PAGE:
At the moment people have taken to streets in big cities in Iran and demand a reelection. As a result Mr. Mousavi the defeated candidate, has become the symbol of democracy and reformist camp in Iran. I would like to mention some facts about this new “hero.” Mr Mousavi started his career in the hierarchy of the Islamic regime as the editor of “Jomhori-e-Eslami” newspaper the mouthpiece of the first party founded after the revolution carrying the same name. This party was home to the most conservative and reactionary faction of the Islamic regime from the very beginning. Khamenei the supreme leader and Rafsanjani are two of its most famous members. He was then prime minister -this post was later eliminated- between 1981 to 1988. The record of his government during this period among others includes the following:
Between 1981 to 1984 the regime hardened its position against the opposition which at the time consisted of mainly leftist groups. Mass arrests and executions became a routine during this time. In June 1981 about 300 political prisoners where executed on one day alone. Mass graves in the Eastern part of Tehran are the evidence of this barbarism.
During his time the so called “ cultural revolution” was masterminded by a committee including Rafsanjani, Mousavi. All universities and higher education institutions were shut down after bloody clashes for a week with the students, for about 4 years. During this time all those who “did not fit in the new system” were arrested, executed, forced to leave the country or banned from studying or working in public universities.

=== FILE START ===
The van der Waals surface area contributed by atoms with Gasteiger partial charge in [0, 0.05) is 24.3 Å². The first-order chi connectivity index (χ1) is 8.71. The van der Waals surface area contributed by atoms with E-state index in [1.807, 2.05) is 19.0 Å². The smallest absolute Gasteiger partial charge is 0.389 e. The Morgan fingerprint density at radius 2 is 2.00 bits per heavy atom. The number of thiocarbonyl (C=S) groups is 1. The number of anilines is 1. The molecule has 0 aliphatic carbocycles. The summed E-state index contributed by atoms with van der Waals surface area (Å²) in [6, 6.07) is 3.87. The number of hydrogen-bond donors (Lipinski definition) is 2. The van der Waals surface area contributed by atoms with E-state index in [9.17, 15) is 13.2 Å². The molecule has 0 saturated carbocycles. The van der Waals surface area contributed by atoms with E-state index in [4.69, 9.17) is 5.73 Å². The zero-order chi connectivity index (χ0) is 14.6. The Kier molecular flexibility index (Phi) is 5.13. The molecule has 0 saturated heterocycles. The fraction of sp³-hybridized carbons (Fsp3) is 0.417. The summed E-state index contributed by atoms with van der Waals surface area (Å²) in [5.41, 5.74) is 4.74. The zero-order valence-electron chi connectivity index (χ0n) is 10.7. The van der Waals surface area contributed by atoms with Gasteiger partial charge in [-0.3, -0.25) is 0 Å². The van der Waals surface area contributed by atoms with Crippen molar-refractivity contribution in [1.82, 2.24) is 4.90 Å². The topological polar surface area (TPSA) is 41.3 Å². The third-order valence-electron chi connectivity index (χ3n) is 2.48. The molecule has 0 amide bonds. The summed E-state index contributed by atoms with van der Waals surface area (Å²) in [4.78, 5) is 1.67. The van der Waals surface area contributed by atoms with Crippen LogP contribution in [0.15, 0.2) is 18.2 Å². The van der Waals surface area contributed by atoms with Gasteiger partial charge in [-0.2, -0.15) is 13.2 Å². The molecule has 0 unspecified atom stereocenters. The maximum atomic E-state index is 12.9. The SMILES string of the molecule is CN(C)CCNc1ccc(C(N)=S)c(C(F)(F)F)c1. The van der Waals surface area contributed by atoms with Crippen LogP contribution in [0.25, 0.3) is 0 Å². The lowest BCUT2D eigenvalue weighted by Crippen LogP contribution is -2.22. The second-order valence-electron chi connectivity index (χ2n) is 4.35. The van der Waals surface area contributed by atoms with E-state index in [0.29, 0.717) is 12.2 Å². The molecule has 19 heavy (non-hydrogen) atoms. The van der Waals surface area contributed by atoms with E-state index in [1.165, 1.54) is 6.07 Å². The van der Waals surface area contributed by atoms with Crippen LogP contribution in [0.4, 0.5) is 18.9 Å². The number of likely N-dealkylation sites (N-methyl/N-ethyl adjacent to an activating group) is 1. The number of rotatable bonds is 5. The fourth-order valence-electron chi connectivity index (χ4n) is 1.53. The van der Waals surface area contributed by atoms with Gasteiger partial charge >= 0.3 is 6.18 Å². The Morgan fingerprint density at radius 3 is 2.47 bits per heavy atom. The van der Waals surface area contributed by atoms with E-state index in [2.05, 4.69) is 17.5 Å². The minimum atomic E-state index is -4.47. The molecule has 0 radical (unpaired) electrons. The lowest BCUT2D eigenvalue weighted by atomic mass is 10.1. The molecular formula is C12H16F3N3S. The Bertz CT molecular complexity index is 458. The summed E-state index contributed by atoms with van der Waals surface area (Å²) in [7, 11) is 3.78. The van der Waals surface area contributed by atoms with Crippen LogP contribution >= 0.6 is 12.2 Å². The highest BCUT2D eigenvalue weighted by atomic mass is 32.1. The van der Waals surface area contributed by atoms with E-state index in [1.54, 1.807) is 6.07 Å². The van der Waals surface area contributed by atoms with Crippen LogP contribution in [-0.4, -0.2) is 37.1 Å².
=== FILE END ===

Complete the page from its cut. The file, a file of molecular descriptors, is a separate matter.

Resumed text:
The so called “ Islamic Hijab” (head cover and dress code) was imposed during his time. Thugs took to the street attacking women, pouring acid in their faces and chanting humiliating slogans such as, “ either head cover or get hit in the head.” Women were arrested fired from their jobs and beaten up for not wearing Hijab.
The Islamic Sharia’ rules were imposed and replaced the civil laws. It was under these laws that the so called ‘religious police’ was formed. Their job is to patrol the streets to arrest, or beat up all those who do not observe Islamic dress code or behavior. Thousands of young men and women have ended up in jails, were lashed or had to pay heavy fines just because they dare to talk to each other in the streets.
Of course the list is much longer and the above mentioned are just some highlights of Mr. Mousavi’s record. Indeed all the other presidents in this regime have made sure that the glorious work of Mr. Mousavi in undermining basic human rights of people has been continued and enriched further!
It is ironic that today the prisons of the regime are filled with those who were once their staunch allies. Mr. Mousavi’s reformist appetite is limited when it comes to a real threat to the regime as a whole. Mr. Khatami showed his real allegiance when he did not support the demonstrations of university students in defending freedom of speech in Iran. Mr. Mousavi also has been silent when more radical move is required to confront the repression of the regime. Both of them sacrificed their followers when the protests reveal the extent of dissatisfaction of the majority of young people, who form more than 60% of the population. Mr Mousavi like the other opponents to Ahmadinejad knows that once the masses really take to the street they would demand more changes than the choice between worse and the worst.
It is, therefore, essential to distinguish a struggle for power and control of the country’s wealth from a struggle for more rights. It is equally essential to make sure that Mr. Ahmadinejad’s confrontation with US pressure is not taken as a progressive stand.